TWENTY people have been left recovering in hospital after taking a new “legal high” – which claims to be “the strongest party powder there is”.
Named Ivory Wave, the white powder is sold as bath salts and has left users suffering severe nausea, vomiting, anxiety and hallucinations.
NHS Lothian has since launched a special appeal to convince young people to avoid experimenting with similar drugs.
The news follows a crackdown by the UK government on “legal highs”, after the so-called “plant-food” mephedrone was linked to the deaths of a number of British party-goers.
Dr James Dear, a consultant clinical pharmacologist at the Royal Infirmary of Edinburgh, said: “These are sold as certain things, like bath salts, but bought purely as drugs.
“One producer’s Ivory Wave could be completely different to another’s because various things are added.
“This is why we don’t always know what is in them and what effect they could have – as a result we have to appeal to people not to take it.
“When mephedrone was made illegal by the government all these new legal highs came in to take its place, and the concern is the people who make these will always come up with new legal alternatives.”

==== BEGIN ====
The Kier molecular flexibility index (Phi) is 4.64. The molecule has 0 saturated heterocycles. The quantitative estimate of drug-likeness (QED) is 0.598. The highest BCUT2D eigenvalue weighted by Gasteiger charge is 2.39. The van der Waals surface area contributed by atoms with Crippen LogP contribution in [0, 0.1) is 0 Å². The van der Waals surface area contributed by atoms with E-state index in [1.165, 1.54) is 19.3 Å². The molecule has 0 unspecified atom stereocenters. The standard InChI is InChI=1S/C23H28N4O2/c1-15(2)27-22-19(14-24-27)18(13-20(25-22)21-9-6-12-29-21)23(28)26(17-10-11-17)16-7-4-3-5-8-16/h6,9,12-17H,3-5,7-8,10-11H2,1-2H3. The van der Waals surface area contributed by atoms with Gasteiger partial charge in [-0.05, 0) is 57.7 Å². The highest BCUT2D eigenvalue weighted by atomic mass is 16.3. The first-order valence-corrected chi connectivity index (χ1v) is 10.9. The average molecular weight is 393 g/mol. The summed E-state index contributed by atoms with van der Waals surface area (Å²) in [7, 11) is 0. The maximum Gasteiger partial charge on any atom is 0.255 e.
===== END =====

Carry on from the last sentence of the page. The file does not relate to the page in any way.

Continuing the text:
The health board for NHS Lothian also warned that any of the new substances available could also cause kidney failure, seizures, muscle damage and loss of bowel control.
Ivory Wave is readily available to buy in Scottish “Head Shops”, and also through a number of unregulated online outlets.
One – a European website – boasted that the drug would “blow your mind” despite warning that “it is strong for sure”.
Jim Sherval, a specialist in public health for NHS Lothian warned that people could “never be certain” what was contained in these “legal highs”.
He said: “The chemicals used in legal highs change all the time so people can never be certain what they are actually taking and what the effects might be.
“In most cases, the products have not been tested, so little is known about how toxic they are.
“It is important that people understand that just because a substance is legal or claimed to be legal does not mean that it is safe.
“We need to get across the message that these legal highs pose a real danger.”
Lesley Hinds, health spokeswoman for the Labour group at City of Edinburgh Council, added: “This is very worrying.
“We need to be careful not to glamorise these names, but it is important that people are aware of the dangers because at this stage we don’t know what long-term impacts it could have.”